It seems the nation has joined in on the manhunt for Brian Laundrie. As such, leads and reports have rolled in from everywhere. Even Dog the Bounty Hunter, who joined in on the search earlier last week, reports over 1000 leads on Brian Laundrie. The fact potentially means reports become twisted and further complicated, slowing, rather than hastening, progress in the search.
However, with the growing number of reports, Dog the Bounty Hunter (Duane Chapman) remains resolved to get on Laundrie’s scent. Monday saw the bounty hunter in discussion with “Fox & Friends,” reporting on the leads he has received and continues to receive.
In regards to the thousands of leads, Chapman stated, “[W]e’re going through all those leads.” And while many of them could likely lead to nothing of note, the bounty hunter shared that many of them contain pictures of Laundrie in various locations. So he and his team continue to comb them over.
Rather confidently, Chapman also told the news outlet, “I would say within 48 hours, we probably will have a location where we start the tracking at.”
Further reports state law enforcement pursuing the case will likely see the search “scaled back and targeted.”
The search will then ensue in places based on tips regarding Laundrie’s whereabouts.
Dog the Bounty Hunter Faces Legal Issues in Pursuance of Brian Laundrie
Gabby Petito’s death and Brian Laundrie’s proceeding disappearance have made national news. As such, Dog the Bounty Hunter isn’t the only high-profile TV personality putting additional pressure on the wanted fugitive. “America’s Most Wanted” host John Walsh has additionally added his expertise and opinions during search efforts.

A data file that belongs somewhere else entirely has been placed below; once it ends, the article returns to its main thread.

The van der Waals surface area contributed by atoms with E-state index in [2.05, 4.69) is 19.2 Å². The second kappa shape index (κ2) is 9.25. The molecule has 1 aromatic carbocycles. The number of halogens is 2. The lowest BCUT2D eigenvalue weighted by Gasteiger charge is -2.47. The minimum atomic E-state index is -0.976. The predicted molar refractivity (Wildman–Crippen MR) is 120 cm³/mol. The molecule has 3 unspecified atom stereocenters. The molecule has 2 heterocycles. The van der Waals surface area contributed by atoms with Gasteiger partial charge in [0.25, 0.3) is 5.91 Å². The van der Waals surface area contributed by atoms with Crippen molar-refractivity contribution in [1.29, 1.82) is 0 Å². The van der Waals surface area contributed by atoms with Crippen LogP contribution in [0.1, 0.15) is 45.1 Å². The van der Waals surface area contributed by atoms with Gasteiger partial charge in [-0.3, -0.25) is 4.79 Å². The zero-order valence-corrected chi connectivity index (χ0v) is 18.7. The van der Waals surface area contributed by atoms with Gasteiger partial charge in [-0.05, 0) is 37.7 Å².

However, the bounty hunter attracts media attention as he remains in the thick of the pursuance of Brian Laundrie. And while many Americans reached out to the iconic TV star to join in on the hunt, his actions are not necessarily legal.
Yes, unfortunately, there’s a good chance that if Chapman persists in his own hunt for Laundrie, he could very well face legal consequences. One Florida-based ABC affiliate explained the extent of the illegalities of Chapman’s hunt.
First off, “bounty hunter” as an official title is illegal in Florida, where Chapman and many others’ searches have begun. In the southern state, the profession is run by what is called bail agents. However, it’s not only the title putting Chapman in potential legal trouble.
Floridian policies require bond agents to be adult residents of the state. The position also requires a high school diploma and a lack of felony charges. Not to mention qualifying exams. On all accounts, Chapman fails. Not only is he not an FL resident and a registered Floridian bail agent, but he’s previously been charged as a convicted felon. The 1970s saw the bounty hunter slapped with a first-degree murder charge, though he didn’t officially kill anyone.
So, whichever way you spin it, Dog the Bounty Hunter really isn’t a legal resource in the manhunt for Brian Laundrie.